As the number of ways to communicate vary, so do your targets splinter. Here are some suggestions to help you make sound selections.
- Understand your objectives. You have to be disciplined in determining what you’re trying to accomplish in selecting the right media. You have to define your objectives, carefully. Do you want more leads? Are you trying to make your competitor move in a certain way? Think about “vertical” or “horizontal.” A vertical approach tends to be more like a rifle shot, and media like direct mail or email fit this very person-to-person approach. A horizontal approach is more like a shotgun, spraying your message across a wider area. Approaches like television, newspapers and radio fit that choice.
- Think of the buyers. Study media from your “target’s” or “buyer’s” point of view. Are you an upscale designer? Where do your upscale customers gather? What “media” do they use? Many communities in this demographic have magazines, which you can use to “communicate” to them with your advertising and PR. Where do your targets find information on making decisions about your service?
- Be proactive. No matter which media you consider, get metrics about it! If you are purchasing a billboard, find out about the traffic patterns around that location. The seller of the billboard should have that, and certainly the community and municipality has it. If you are purchasing a magazine, find out about the circulation. Make the magazine prove it. Many will not be audited, but there is nothing wrong with asking them for 50 random names! You will be surprised how many resist this request. The more sketchy the metrics, the more doubt you should have about your media investment.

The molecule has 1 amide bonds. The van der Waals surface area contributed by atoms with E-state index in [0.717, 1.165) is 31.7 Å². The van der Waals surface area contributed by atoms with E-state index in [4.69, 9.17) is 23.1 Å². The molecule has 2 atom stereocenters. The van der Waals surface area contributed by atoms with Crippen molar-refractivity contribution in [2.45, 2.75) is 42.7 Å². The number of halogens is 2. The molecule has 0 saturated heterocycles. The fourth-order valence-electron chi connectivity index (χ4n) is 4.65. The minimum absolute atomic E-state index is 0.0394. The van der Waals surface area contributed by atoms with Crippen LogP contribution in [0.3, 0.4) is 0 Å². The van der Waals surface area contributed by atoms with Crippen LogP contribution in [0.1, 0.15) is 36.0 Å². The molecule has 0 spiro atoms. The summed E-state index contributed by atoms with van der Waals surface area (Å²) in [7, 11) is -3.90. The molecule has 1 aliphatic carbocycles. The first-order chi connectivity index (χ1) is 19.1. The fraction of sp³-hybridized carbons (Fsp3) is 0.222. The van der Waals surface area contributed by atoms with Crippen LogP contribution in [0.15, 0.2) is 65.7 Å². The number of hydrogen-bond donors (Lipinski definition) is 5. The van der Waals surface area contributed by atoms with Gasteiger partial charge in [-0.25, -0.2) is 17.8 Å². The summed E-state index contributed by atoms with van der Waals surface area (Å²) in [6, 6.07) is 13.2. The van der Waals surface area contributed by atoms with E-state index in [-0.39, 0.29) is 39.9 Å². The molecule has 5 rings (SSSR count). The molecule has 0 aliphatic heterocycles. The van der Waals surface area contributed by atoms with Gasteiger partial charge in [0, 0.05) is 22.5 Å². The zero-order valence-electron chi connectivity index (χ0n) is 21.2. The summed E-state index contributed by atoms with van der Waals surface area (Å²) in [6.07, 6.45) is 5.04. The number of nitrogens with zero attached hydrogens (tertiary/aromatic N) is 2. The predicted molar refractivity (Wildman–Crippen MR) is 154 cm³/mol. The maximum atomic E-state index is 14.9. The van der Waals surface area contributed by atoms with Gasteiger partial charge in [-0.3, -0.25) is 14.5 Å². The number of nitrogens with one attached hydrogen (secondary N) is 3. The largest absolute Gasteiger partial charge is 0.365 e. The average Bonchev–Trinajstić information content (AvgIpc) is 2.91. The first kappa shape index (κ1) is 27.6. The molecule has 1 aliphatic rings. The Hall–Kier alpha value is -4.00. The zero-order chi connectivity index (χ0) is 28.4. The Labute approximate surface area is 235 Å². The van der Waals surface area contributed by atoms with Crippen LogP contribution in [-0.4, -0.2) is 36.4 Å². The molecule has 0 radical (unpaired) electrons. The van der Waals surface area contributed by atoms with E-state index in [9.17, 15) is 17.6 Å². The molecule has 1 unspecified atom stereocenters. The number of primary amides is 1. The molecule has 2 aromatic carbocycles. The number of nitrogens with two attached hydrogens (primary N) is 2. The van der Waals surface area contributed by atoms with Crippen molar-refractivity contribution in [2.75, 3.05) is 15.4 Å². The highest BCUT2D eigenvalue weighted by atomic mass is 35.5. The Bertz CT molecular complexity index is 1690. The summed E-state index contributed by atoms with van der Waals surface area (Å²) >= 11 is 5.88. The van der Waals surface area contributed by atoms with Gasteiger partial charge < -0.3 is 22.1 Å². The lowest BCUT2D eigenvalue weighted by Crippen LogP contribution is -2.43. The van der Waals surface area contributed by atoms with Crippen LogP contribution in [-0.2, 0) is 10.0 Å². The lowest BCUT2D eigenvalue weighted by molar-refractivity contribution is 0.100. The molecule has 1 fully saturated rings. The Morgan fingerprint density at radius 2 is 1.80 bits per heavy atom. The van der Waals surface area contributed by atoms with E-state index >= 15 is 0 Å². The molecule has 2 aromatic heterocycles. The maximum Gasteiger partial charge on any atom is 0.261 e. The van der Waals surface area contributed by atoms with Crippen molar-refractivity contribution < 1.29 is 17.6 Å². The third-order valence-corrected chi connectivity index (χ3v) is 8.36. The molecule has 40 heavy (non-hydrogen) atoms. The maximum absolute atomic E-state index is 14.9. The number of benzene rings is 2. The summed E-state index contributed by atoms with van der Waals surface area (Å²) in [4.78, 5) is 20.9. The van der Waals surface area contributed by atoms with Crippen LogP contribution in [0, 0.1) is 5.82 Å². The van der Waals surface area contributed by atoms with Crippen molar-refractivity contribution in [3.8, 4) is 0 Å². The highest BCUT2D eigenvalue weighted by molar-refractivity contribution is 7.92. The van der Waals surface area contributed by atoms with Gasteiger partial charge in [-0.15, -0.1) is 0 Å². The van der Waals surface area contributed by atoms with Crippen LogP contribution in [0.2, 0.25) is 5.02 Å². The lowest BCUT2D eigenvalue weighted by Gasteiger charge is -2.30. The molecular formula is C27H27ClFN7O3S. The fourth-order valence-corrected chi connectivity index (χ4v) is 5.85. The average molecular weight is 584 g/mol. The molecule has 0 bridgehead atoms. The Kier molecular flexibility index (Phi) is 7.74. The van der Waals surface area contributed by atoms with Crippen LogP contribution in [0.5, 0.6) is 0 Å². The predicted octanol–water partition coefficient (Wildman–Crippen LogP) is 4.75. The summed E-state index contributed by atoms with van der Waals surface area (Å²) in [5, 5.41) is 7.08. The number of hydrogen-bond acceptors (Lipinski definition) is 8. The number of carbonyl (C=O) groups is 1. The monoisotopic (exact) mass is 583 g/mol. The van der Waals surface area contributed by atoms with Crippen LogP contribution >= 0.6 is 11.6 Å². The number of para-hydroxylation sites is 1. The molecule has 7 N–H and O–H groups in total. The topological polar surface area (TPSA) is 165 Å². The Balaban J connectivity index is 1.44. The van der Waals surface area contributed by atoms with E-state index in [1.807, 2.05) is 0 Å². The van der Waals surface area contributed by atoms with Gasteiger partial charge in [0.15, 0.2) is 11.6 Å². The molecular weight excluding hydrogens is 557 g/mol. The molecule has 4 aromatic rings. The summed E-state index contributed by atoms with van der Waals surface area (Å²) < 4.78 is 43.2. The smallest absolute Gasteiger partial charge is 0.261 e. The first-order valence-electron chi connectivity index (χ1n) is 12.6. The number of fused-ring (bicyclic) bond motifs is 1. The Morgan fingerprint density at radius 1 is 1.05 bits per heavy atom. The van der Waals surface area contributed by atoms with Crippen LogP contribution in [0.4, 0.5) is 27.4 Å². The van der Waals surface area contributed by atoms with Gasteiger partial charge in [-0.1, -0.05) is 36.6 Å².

- Talk with other users of the media. The beautiful thing about media is that other people are using it. Even direct mail (which you receive), there is no rule forbidding you from contacting the seller about the results they are experiencing. For example, a client wanted to use the airline magazines as a vehicle. Interline called a handful of advertisers who used that and got a strong endorsement about that very expensive space. Research BEFORE you purchase.
- To use or not to use. Buying media in order to sell something is like warfare, hence the correlation to Sun-Tzu in the Art of War. That’s why “selling” is filled with terms like “flanking” or “killing the competition” and so on. Sun-Tzu explains that in order to achieve victory, there are five factors to keep in mind. The first – “know when to fight and when not to fight” – is essential to buying media.
Paraphrasing, know when to buy and when not to buy. In fact, let’s paraphrase all of his factors because their special applicability to media purchasing.
- One who knows when to buy media, and not buy media, will be victorious.
- One who recognizes how to employ large and small audiences will be victorious.
- One whose primary and secondary objectives have the same goal will be victorious.
- One who, fully prepared, awaits the opportunity will be victorious.
- One whose media plan is well thought out and not interrupted by management will be victorious.